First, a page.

India to fund railway project in Africa, as Indians starve



    There was a time when Indian leaders used to go out with a begging bowl to countries like US and Japan, and that time is not too long in the past. It should therefore be deeply gratifying to have people look up to us for aid, and it should be even more gratifying to be able to give.

    India has been wisely spreading some of the money that its economic growth is generating in buying friends in the neighbourhood. India has already invested in Afghanistan, and if the money that it has pledged to invest will take it to nearly $2 billion.

    India already gives aid to Nepal, Bhutan and Myanmar. Now, an African country would like to have Indian investment. Ethiopia is asking for $300 million from India to fund a rail project to Djibouti, its neighboring state. India has been looking into ways to enter Africa – which remains one of the most resource rich continents in the world, and where there is great potential for expansion.

    India supports the linking of African states by rail and other means as part of “regional integration in Africa” approach. India has already pledged to provide the money, but it is still to make good on that promise.

    “The support to the railway is part of India’s support for regional integration in Africa. This is the first time we are doing a project which covers more than one country. That is why we are going through the procedures rather carefully,” said Gurjit Singh, additional secretary in India’s external affairs ministry.

    The problem of course is that while countries like the US and Japan, the traditional givers and donors, have very low level of poverty India is one of the poorest places in the world. Even the quality of poverty differs. While the poor in US or America may face hardships, there is relief in the form of social security and healthcare benefits. It is hard to find people dying of poverty. In India poverty is an epidemic, it kills thousands every year. Parts of the country remains poorer than sub-saharan Africa, and people have variously eaten the hard rinds of mangoes and sometimes mud cakes in the desperation to appease their hunger.

    Farmers suicide grips the nations countryside. How wise is it to put $300 million in line for a rail project in Africa?

    Singh said the $300 million disbursement will depend on how the project is implemented, which is in the hands of the Ethiopian and Djiboutian railway corporations.

    “We are just facilitating and working with them on the feasibility study, and from that we will discover how our part of the implementation will come through. Once all that is settled and the project goes on stream, we see no difficulty in periodic and timely disbursements,” Singh said.

    The Ethiopian government plans to construct a 2,395 km national railway network, out of which 1,808 km will be completed by 2015. “At the highest level, India has expressed a commitment to the project and whatever India can, we will try and do. But all these possibilities are based on technical discussions. So the political commitment is there, but we have to make sure the technical discussion goes through smoothly and they lead to practical implementation. That is what we are now focusing on,” he said.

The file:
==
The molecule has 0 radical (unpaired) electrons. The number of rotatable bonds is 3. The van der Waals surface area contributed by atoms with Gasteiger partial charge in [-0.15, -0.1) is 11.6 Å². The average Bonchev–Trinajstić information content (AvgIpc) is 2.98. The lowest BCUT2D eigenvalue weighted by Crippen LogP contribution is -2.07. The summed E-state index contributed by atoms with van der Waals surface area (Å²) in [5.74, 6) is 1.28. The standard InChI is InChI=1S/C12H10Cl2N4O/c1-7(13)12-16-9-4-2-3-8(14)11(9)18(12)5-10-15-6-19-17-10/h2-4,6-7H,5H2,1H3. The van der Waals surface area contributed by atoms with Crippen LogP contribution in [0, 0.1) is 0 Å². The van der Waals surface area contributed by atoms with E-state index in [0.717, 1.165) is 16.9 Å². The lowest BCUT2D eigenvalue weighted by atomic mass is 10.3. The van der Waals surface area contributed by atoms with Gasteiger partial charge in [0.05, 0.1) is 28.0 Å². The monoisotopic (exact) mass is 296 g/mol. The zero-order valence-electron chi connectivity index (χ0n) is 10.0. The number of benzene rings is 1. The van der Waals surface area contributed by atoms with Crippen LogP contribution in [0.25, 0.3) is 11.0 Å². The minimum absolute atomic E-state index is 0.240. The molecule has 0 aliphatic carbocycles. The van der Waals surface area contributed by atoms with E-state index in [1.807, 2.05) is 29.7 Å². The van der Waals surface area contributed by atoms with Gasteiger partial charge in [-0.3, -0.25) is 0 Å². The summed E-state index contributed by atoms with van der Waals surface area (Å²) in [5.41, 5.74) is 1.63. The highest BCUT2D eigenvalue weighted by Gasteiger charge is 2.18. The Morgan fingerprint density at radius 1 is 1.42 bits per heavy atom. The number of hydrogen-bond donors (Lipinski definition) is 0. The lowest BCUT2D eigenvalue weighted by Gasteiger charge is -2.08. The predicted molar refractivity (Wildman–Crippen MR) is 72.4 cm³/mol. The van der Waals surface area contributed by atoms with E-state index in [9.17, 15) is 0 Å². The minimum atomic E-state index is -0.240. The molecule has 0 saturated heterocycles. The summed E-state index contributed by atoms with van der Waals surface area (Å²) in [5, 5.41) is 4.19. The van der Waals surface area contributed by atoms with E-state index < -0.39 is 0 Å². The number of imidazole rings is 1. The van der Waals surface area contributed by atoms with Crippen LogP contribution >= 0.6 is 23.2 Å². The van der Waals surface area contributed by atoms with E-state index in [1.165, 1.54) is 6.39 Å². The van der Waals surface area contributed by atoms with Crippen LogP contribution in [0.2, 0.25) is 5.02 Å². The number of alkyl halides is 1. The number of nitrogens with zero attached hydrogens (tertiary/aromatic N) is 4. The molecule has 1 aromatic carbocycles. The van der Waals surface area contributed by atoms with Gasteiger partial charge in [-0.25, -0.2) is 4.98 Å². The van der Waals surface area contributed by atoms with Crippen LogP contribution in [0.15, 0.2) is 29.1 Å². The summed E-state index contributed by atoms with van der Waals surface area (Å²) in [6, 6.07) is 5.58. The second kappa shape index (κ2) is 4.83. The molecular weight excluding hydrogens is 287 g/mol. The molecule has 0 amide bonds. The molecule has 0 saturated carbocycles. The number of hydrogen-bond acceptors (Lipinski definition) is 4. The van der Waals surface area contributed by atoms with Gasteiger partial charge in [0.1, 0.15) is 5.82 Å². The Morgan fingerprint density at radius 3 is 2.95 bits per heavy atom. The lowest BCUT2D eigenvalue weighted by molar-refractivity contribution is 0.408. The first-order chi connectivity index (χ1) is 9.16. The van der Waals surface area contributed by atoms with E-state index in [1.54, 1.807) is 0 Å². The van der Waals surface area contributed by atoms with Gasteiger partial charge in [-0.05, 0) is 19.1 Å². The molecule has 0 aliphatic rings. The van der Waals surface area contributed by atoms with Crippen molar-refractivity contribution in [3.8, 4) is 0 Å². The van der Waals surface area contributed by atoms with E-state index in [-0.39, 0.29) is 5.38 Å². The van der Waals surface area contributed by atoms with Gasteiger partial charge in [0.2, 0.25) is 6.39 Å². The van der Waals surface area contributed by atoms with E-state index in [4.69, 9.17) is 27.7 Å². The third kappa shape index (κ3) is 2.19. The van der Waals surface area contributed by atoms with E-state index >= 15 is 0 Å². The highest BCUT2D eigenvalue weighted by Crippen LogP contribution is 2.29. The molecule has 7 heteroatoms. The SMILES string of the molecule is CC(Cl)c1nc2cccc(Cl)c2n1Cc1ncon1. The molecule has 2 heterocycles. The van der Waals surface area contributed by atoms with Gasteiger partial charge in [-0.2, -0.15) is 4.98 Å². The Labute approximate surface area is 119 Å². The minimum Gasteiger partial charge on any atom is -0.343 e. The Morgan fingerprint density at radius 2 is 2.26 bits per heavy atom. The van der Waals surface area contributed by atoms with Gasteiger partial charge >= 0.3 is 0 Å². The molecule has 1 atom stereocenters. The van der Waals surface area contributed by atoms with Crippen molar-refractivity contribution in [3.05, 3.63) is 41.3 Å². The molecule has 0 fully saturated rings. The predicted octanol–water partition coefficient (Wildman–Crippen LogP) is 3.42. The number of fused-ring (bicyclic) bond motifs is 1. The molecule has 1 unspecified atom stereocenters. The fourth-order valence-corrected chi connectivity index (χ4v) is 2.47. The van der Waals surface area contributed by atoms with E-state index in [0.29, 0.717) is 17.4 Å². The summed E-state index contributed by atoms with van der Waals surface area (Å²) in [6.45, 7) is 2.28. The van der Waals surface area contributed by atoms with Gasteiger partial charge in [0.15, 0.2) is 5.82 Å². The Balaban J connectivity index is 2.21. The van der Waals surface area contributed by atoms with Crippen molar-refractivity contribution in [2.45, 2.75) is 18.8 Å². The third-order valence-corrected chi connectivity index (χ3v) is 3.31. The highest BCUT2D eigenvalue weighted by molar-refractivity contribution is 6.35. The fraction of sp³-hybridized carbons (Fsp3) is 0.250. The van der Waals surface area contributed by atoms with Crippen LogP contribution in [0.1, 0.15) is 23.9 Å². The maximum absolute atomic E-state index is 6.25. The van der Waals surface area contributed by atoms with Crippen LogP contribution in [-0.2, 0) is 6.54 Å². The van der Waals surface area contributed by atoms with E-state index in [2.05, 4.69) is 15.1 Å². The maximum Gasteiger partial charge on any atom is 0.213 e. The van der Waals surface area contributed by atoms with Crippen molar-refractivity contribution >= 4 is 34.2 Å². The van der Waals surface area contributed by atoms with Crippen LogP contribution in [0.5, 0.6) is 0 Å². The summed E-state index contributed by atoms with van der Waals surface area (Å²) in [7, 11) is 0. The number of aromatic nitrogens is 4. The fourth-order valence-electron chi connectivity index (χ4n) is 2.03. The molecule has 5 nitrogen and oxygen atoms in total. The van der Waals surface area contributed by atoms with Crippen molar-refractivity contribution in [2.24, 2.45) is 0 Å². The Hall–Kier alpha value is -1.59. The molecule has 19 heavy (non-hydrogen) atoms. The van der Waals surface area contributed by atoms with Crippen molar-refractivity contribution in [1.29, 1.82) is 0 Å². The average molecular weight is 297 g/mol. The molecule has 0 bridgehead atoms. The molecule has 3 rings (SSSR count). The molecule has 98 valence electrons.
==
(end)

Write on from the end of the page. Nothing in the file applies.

Ethiopia and India have seen an “exemplary” relationship in the past, according to Singh, who has also served as India’s ambassador here.

    With more than $700 million extended by New Delhi for rural electrification and sugar production projects since 2006, Ethiopia is the biggest recipient of India’s line of credit in Africa, Singh said. An Indian delegation was led by Singh and the Ethiopian team was headed by Arega Hailu, director general of the Asia and Oceania Affairs of the ministry of foreign affairs, at the second India-Ethiopia foreign office consultation.

    It followed up on the decisions taken at the India-Africa summit last year and at bilateral meetings between Ethiopian Prime Minister Meles Zenawi and Indian Prime Minister Manmohan Singh. Gurjit Singh, who has served as Indian ambassador here, had earlier visited Addis Ababa in May 2011.

    The two sides discussed Jan 24 the implementation of decisions taken under the India-Africa forum Summit I & II, including the establishment of four capacity building institutions in Ethiopia. These include a vocational training centre, an IT centre, a Women’s solar engineering vocational training centre and a farm science centre.

    According to a statement by the Indian mission here, the two sides agreed that the next joint commission meeting will be held in 2013. Gurjit Singh also met Berhane Gebre-Christos, minister for foreign affairs, to discuss bilateral and other issues.